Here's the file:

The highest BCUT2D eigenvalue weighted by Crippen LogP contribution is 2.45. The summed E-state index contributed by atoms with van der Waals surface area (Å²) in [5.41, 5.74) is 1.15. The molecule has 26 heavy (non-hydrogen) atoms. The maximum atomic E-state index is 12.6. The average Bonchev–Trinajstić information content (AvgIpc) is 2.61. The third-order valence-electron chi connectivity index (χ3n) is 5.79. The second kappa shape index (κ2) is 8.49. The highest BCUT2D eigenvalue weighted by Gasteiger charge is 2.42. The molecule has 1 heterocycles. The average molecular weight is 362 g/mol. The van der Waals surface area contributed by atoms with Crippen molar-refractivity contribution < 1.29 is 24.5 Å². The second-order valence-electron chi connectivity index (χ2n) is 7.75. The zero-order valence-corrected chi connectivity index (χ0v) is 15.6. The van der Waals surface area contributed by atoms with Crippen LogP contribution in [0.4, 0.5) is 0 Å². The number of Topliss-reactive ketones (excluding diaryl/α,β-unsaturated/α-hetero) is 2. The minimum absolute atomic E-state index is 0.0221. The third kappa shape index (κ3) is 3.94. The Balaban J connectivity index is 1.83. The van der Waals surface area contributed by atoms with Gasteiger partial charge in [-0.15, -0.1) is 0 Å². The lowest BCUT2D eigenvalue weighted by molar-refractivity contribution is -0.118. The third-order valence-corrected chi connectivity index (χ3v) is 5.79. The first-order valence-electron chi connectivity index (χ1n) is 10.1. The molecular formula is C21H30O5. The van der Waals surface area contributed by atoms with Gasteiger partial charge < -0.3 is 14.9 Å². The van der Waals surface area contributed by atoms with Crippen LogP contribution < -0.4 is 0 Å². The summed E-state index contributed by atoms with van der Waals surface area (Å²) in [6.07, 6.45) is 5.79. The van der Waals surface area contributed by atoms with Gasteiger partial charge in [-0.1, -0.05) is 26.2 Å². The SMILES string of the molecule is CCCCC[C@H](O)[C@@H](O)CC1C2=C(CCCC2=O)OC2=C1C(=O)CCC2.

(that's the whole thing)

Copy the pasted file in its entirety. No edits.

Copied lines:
The highest BCUT2D eigenvalue weighted by Crippen LogP contribution is 2.45. The summed E-state index contributed by atoms with van der Waals surface area (Å²) in [5.41, 5.74) is 1.15. The molecule has 26 heavy (non-hydrogen) atoms. The maximum atomic E-state index is 12.6. The average Bonchev–Trinajstić information content (AvgIpc) is 2.61. The third-order valence-electron chi connectivity index (χ3n) is 5.79. The second kappa shape index (κ2) is 8.49. The highest BCUT2D eigenvalue weighted by Gasteiger charge is 2.42. The molecule has 1 heterocycles. The average molecular weight is 362 g/mol. The van der Waals surface area contributed by atoms with Crippen molar-refractivity contribution < 1.29 is 24.5 Å². The second-order valence-electron chi connectivity index (χ2n) is 7.75. The zero-order valence-corrected chi connectivity index (χ0v) is 15.6. The van der Waals surface area contributed by atoms with Crippen LogP contribution in [0.4, 0.5) is 0 Å². The number of Topliss-reactive ketones (excluding diaryl/α,β-unsaturated/α-hetero) is 2. The minimum absolute atomic E-state index is 0.0221. The third kappa shape index (κ3) is 3.94. The Balaban J connectivity index is 1.83. The van der Waals surface area contributed by atoms with Gasteiger partial charge in [-0.15, -0.1) is 0 Å². The lowest BCUT2D eigenvalue weighted by molar-refractivity contribution is -0.118. The third-order valence-corrected chi connectivity index (χ3v) is 5.79. The first-order valence-electron chi connectivity index (χ1n) is 10.1. The molecular formula is C21H30O5. The van der Waals surface area contributed by atoms with Gasteiger partial charge < -0.3 is 14.9 Å². The van der Waals surface area contributed by atoms with Crippen LogP contribution < -0.4 is 0 Å². The summed E-state index contributed by atoms with van der Waals surface area (Å²) in [6.07, 6.45) is 5.79. The van der Waals surface area contributed by atoms with Gasteiger partial charge in [-0.1, -0.05) is 26.2 Å². The SMILES string of the molecule is CCCCC[C@H](O)[C@@H](O)CC1C2=C(CCCC2=O)OC2=C1C(=O)CCC2.